A chemical spill into a West Virginia river has led to a tap water ban for up to 300,000 people, shut down bars and restaurants and led to a run on bottled water in some stores as people looked to stock up.
The federal government joined West Virginia Gov. Earl Ray Tomblin in declaring a disaster as the West Virginia National Guard arranged to dispense bottled drinking water to emergency services agencies in the counties hit by the chemical spill into the Elk River.
Federal authorities are also opening an investigation into the circumstances surrounding the leak of as many of 5,000 gallons of chemicals and what triggered it, U.S. Attorney Booth Goodwin said Friday.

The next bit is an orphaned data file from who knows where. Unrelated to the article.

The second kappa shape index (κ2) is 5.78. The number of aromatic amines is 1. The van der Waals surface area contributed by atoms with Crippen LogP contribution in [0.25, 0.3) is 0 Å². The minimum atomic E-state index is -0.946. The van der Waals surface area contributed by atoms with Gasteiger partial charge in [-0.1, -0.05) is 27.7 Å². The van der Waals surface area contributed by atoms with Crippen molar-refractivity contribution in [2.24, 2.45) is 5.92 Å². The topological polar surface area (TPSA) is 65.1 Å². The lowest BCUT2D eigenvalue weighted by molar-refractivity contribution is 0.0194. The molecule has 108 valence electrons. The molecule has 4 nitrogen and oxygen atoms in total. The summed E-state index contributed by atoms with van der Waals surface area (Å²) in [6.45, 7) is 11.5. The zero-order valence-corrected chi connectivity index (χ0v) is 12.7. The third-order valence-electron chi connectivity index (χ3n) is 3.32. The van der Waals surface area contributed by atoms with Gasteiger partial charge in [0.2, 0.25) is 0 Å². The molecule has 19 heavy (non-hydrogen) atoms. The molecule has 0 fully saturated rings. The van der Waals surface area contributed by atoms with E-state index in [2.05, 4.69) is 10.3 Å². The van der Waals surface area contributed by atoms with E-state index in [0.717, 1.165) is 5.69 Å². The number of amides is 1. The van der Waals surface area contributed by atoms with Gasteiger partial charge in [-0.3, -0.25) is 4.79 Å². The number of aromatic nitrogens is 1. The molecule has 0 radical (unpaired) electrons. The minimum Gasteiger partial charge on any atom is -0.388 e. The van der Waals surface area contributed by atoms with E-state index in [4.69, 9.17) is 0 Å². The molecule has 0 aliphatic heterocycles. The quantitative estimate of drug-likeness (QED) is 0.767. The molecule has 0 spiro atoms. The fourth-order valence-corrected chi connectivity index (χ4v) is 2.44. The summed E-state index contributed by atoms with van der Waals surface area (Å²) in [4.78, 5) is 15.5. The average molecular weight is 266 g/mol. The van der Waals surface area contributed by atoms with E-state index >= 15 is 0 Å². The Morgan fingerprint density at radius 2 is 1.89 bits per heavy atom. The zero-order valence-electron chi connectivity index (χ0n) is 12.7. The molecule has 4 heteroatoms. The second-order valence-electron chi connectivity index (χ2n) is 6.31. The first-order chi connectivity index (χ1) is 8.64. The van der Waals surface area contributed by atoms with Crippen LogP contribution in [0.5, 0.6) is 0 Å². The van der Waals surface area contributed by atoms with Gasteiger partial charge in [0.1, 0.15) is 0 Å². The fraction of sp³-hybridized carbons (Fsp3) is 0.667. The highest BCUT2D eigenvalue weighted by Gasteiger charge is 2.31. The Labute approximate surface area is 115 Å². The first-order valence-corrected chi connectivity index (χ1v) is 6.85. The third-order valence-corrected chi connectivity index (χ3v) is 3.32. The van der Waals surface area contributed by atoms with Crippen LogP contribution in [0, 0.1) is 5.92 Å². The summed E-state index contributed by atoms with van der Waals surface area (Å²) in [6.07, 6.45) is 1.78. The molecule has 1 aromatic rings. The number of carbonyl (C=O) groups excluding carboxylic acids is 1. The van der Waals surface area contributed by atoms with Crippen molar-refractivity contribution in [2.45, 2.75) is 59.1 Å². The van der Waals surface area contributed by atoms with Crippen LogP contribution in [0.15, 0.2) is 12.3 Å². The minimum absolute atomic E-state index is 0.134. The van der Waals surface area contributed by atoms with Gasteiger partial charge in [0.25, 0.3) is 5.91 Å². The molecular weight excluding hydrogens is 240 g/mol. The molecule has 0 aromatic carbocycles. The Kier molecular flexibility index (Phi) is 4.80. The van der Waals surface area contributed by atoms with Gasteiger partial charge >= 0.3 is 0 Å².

The advisory was expanded at night to nine counties and includes West Virginia American Water customers in Boone, Cabell, Clay, Jackson, Kanawha, Lincoln, Logan, Putnam and Roane counties.
It followed a notice from the West Virginia American Water Company that its water supply had become contaminated, sending a strange licorice-like smell wafting through the surrounding streets.
The West Virginia Department of Health and Human Resources told NBC affiliate WSAZ symptoms include: severe burning in throat, severe eye irritation, non-stop vomiting, trouble breathing or severe skin irritation such as skin blistering.